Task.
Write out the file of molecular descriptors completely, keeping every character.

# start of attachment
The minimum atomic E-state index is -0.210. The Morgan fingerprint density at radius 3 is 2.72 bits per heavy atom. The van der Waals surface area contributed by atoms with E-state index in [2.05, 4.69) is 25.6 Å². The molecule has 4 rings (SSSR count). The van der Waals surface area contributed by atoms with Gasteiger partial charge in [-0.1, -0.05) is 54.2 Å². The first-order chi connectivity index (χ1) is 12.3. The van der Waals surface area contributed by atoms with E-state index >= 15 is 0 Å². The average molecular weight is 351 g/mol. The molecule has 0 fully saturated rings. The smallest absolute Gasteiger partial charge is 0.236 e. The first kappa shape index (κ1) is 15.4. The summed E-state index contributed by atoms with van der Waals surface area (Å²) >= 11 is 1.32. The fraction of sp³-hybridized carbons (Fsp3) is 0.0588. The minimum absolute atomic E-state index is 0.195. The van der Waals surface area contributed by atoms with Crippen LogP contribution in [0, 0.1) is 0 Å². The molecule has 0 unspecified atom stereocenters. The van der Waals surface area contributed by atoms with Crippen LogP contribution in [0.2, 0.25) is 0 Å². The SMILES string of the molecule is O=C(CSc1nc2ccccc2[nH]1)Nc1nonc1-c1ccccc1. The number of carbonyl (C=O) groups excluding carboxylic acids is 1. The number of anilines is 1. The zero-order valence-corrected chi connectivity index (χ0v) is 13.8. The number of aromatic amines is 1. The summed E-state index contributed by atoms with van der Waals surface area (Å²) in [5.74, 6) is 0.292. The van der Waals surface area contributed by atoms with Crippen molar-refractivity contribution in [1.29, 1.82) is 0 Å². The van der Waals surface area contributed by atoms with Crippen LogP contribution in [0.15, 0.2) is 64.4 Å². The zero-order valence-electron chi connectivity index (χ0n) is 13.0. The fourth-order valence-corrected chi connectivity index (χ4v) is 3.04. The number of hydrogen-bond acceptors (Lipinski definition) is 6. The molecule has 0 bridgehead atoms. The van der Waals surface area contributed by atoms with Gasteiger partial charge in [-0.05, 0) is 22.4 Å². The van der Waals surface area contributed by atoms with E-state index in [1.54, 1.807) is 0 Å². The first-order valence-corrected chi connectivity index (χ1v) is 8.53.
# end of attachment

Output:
The minimum atomic E-state index is -0.210. The Morgan fingerprint density at radius 3 is 2.72 bits per heavy atom. The van der Waals surface area contributed by atoms with E-state index in [2.05, 4.69) is 25.6 Å². The molecule has 4 rings (SSSR count). The van der Waals surface area contributed by atoms with Gasteiger partial charge in [-0.1, -0.05) is 54.2 Å². The first-order chi connectivity index (χ1) is 12.3. The van der Waals surface area contributed by atoms with E-state index >= 15 is 0 Å². The average molecular weight is 351 g/mol. The molecule has 0 fully saturated rings. The smallest absolute Gasteiger partial charge is 0.236 e. The first kappa shape index (κ1) is 15.4. The summed E-state index contributed by atoms with van der Waals surface area (Å²) >= 11 is 1.32. The fraction of sp³-hybridized carbons (Fsp3) is 0.0588. The minimum absolute atomic E-state index is 0.195. The van der Waals surface area contributed by atoms with Crippen LogP contribution in [0, 0.1) is 0 Å². The molecule has 0 unspecified atom stereocenters. The van der Waals surface area contributed by atoms with Crippen LogP contribution in [0.2, 0.25) is 0 Å². The SMILES string of the molecule is O=C(CSc1nc2ccccc2[nH]1)Nc1nonc1-c1ccccc1. The number of carbonyl (C=O) groups excluding carboxylic acids is 1. The number of anilines is 1. The zero-order valence-corrected chi connectivity index (χ0v) is 13.8. The number of aromatic amines is 1. The summed E-state index contributed by atoms with van der Waals surface area (Å²) in [5.74, 6) is 0.292. The van der Waals surface area contributed by atoms with Crippen molar-refractivity contribution in [1.29, 1.82) is 0 Å². The van der Waals surface area contributed by atoms with Crippen LogP contribution in [0.15, 0.2) is 64.4 Å². The zero-order valence-electron chi connectivity index (χ0n) is 13.0. The fourth-order valence-corrected chi connectivity index (χ4v) is 3.04. The number of hydrogen-bond acceptors (Lipinski definition) is 6. The molecule has 0 bridgehead atoms. The van der Waals surface area contributed by atoms with Gasteiger partial charge in [-0.05, 0) is 22.4 Å². The van der Waals surface area contributed by atoms with E-state index in [1.54, 1.807) is 0 Å². The first-order valence-corrected chi connectivity index (χ1v) is 8.53.